High performance teams (HPTs) are interesting phenomenon to be part of. I’ve blogged about it before. If you just pay attention, and usually it’s pretty obvious, you can sense the energy, enthusiasm, commitment and passion the individuals generate and share among each other. It is a powerful thing when it happens and it always makes me think twice about “what factors are making it happening in this situation?”, “how do we make sure to foster and nurture this?”, and “what ever you do, Mitchell, don’t screw it up!” That last point is the most important one for me, lol.

I think high performance teams are first and foremost about the employees and the people you hire to bring onto a team. It can be existing employees, new hires, contractors… many combinations, but a big part of it is definitely about hiring very talented people. Talent only goes so far though. During my career I’ve seen some very talented people who just didn’t work out in a particular situation. It’s also about the intangibles each individual brings. I’ve already mentioned them; passion, commitment, positive energy, enthusiasm and the will to apply those things towards shared goals.

HPTs are about other things too. Culture and environment are big factors. There’s no single company or team culture that will create HPTs but without the right cultural fit, you’ll never get there. Culture is about having a shared set of beliefs about how people work together, treat and respect each other, and demonstrate the value individuals place in each other. I’m sure a lot of other things go into it, but one I know is that the culture and the individuals must be a good fit. If someone doesn’t fit the culture or visa versa, that doesn’t mean something’s wrong with the person, it just means it will be much more difficult for that that environment to bring the best out of the person.

I mentioned passion earlier. One thing I’ve learned is that not everyone on the team need be passionate about the same things. Actually, there a real power in having the right blend of passion on any number of dimensions. But one thing seems true for me; passion makes the right difference when it’s about doing what you’re there to do better than it’s been done before. We’ve all built products before, written software, designed products, tested them, written documentation, etc., but those are the tasks. Passion is also about building on the ideas of others, taking what might be a small or basic idea, that ends up become a really big or important idea.

You might have been wondering, “what’s that red guitar doing over there in this blog post?” That’s a 57 Fiesta Red Stratocaster (Vintage Reissue), created by Leo Fender. (One of my Strats is an aged Daphne 57 Classic Custom Shop Strat – see it in my bio.) One of the things I’m passionate about is Stratocasters and many believe the 57 Strat is when all the right elements came together to create the Strat. 62 and 69 were also very good years for Strats.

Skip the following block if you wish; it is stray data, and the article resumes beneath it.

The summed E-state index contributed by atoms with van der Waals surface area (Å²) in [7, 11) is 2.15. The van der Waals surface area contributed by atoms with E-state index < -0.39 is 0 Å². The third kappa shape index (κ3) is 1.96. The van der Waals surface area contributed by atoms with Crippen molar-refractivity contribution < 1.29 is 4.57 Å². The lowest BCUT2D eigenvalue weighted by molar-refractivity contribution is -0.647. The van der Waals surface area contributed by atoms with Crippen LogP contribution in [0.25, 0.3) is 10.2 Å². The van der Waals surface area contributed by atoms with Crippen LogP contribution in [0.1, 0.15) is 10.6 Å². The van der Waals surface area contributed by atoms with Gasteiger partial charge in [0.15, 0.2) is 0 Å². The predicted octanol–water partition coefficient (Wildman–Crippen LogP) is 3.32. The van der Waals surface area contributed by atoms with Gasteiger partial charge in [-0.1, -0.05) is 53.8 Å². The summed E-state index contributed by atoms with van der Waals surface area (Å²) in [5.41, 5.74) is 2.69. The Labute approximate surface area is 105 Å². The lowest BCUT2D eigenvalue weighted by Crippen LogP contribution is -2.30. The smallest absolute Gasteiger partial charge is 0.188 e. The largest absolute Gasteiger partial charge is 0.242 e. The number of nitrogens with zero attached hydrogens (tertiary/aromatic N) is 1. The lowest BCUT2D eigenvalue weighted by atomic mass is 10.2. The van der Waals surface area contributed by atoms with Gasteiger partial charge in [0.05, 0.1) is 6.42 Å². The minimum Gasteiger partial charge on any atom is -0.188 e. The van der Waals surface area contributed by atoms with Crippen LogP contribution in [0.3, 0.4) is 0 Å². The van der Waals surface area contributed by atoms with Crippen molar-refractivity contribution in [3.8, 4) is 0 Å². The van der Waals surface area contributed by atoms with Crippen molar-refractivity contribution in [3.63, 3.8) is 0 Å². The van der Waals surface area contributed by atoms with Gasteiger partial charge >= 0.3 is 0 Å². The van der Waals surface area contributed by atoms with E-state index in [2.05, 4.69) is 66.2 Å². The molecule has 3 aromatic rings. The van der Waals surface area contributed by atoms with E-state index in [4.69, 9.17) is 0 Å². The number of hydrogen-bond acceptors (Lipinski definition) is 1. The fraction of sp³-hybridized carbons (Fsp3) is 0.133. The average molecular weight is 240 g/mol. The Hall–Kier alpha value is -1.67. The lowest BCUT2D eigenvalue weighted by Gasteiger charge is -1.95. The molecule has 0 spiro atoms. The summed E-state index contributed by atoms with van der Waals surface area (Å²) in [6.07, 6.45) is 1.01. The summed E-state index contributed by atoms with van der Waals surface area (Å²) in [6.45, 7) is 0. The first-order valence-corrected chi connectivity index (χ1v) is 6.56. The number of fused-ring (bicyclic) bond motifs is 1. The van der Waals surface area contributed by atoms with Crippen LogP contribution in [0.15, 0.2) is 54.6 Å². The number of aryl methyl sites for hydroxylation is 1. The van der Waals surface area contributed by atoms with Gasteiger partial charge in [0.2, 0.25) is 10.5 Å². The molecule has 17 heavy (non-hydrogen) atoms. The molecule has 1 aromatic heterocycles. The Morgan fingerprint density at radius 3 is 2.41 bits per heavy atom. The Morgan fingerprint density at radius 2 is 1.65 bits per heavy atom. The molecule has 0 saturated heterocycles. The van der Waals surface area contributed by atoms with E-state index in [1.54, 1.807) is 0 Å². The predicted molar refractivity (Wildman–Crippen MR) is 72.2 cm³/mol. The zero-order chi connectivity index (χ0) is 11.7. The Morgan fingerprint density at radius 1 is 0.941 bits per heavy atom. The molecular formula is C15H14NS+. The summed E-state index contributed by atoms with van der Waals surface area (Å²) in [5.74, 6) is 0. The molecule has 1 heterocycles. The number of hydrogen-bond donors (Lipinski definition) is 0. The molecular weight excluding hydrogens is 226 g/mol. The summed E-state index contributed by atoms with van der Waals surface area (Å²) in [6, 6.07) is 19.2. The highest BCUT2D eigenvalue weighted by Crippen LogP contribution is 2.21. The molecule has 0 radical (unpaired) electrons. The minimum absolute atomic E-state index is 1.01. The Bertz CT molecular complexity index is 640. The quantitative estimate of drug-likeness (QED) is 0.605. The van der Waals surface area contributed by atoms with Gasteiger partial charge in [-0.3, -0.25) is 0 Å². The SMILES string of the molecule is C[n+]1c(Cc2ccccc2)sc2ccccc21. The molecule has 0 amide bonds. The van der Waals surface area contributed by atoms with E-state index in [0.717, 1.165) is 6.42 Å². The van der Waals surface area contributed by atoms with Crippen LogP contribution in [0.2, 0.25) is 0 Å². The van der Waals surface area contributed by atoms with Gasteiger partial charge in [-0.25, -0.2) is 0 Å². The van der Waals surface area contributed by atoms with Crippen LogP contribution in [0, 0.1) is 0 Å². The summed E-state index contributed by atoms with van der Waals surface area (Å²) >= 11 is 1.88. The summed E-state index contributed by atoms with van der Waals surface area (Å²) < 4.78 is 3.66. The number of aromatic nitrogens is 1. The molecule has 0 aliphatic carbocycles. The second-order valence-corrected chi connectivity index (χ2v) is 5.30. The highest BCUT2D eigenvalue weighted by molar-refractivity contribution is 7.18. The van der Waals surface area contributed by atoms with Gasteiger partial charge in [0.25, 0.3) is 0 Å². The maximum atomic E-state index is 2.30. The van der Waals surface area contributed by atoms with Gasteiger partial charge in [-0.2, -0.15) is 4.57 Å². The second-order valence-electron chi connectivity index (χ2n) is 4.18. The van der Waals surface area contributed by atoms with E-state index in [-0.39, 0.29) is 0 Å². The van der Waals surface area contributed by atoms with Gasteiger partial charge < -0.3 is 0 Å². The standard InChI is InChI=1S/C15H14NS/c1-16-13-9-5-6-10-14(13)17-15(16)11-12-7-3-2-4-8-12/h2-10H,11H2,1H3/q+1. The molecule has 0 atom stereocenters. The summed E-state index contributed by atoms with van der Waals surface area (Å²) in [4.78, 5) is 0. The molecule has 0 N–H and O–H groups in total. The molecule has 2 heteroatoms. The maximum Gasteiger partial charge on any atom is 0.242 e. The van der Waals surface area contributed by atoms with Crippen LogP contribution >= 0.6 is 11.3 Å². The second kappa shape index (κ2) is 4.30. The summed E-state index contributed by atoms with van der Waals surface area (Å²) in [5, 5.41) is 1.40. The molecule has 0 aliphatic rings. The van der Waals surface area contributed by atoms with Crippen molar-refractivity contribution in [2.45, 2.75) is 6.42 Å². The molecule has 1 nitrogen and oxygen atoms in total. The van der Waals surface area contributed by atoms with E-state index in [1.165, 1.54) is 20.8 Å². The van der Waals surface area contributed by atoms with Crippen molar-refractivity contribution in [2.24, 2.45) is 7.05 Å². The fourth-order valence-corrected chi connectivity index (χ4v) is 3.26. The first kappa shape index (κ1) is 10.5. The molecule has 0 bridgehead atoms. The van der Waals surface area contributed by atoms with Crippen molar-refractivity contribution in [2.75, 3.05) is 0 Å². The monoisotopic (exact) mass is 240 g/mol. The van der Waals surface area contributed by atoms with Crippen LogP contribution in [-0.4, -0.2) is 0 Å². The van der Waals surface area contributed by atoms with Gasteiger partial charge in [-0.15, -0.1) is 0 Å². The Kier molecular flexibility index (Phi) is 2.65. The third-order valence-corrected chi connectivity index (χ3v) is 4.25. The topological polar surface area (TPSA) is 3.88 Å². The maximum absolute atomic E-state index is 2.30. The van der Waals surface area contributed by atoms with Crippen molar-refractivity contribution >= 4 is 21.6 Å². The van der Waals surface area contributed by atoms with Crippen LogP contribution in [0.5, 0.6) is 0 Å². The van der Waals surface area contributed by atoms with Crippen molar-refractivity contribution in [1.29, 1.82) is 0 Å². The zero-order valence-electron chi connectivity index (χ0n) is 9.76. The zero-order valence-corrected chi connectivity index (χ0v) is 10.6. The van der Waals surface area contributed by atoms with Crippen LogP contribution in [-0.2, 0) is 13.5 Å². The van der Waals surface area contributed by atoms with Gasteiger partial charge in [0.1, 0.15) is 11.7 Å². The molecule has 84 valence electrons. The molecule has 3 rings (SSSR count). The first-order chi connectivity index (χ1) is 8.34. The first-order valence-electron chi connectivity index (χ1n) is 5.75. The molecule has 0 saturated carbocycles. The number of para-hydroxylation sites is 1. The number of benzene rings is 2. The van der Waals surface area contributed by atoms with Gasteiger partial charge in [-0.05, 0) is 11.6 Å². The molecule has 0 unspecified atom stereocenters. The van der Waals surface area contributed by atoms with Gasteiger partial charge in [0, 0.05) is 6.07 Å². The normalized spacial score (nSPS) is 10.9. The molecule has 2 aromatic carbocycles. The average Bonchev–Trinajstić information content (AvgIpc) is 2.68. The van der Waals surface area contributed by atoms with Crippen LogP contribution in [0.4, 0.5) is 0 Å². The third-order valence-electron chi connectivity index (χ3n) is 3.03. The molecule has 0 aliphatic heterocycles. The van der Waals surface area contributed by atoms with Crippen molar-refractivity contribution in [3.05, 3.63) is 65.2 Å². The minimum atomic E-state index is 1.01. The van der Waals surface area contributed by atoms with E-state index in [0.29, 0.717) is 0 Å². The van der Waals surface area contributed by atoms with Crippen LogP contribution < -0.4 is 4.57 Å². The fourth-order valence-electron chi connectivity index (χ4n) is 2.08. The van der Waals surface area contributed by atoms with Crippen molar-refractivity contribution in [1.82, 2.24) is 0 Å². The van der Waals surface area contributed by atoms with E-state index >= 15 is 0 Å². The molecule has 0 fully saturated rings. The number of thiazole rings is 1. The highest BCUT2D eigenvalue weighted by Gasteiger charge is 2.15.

Leo Fender is one of my heroes. He had an idea how to make a very different and a much better guitar. In its day, the Strat was a revolution in guitar making, looks and guitar sounds. There was nothing like it and for my taste in music it still is the standard all others are judged by. But Leo didn’t do it all by himself. Master craftsmen at the Fender Custom Shop interview the people still around that made the early Strat guitars in an effort to duplicate the materials and methods used for creating those early guitars. Leo created a high performance team around the ideas that became Fender and that passion lives on today, in their company, products and customers.

Okay, so there I’ve done it. I stared talking about one of my passions, the team I work with, and I ended up writing about Strats, clearly another passion of mine. I guess it just couldn’t be helped.


300 thumbs up

12 Mar , 2007  

My son and I went to see the new movie 300 this weekend. What a great film. We were glued to the screen for the whole time. The visual design of the move was stunning. The visual effects made the movie seem like a cross between Troy and The Matrix but without going over the top. If you like movies about great warriors fighting for freedom, in the vein of films like Rob Roy and Braveheart, you’ll enjoy this one too.

But I think 300 separates itself from other films as well. The visual impact and visual imagery were amazing. The sound engineering was awesome. I happened to see the original Frank Miller drawings for the 300 graphic novel in Barnes and Noble on Sunday and they were so close. The film director followed the storyboard and images almost exactly in the translation to film; one of the best I’ve seen done.

So if you go I’m sure you’ll enjoy 300. It will also be a good one for the DVD library.

Oh, and despite all the mayhem going on throughout the world due to the USA change in daylight savings time, the movie started on time.


life of music, music of life

3 Mar , 2007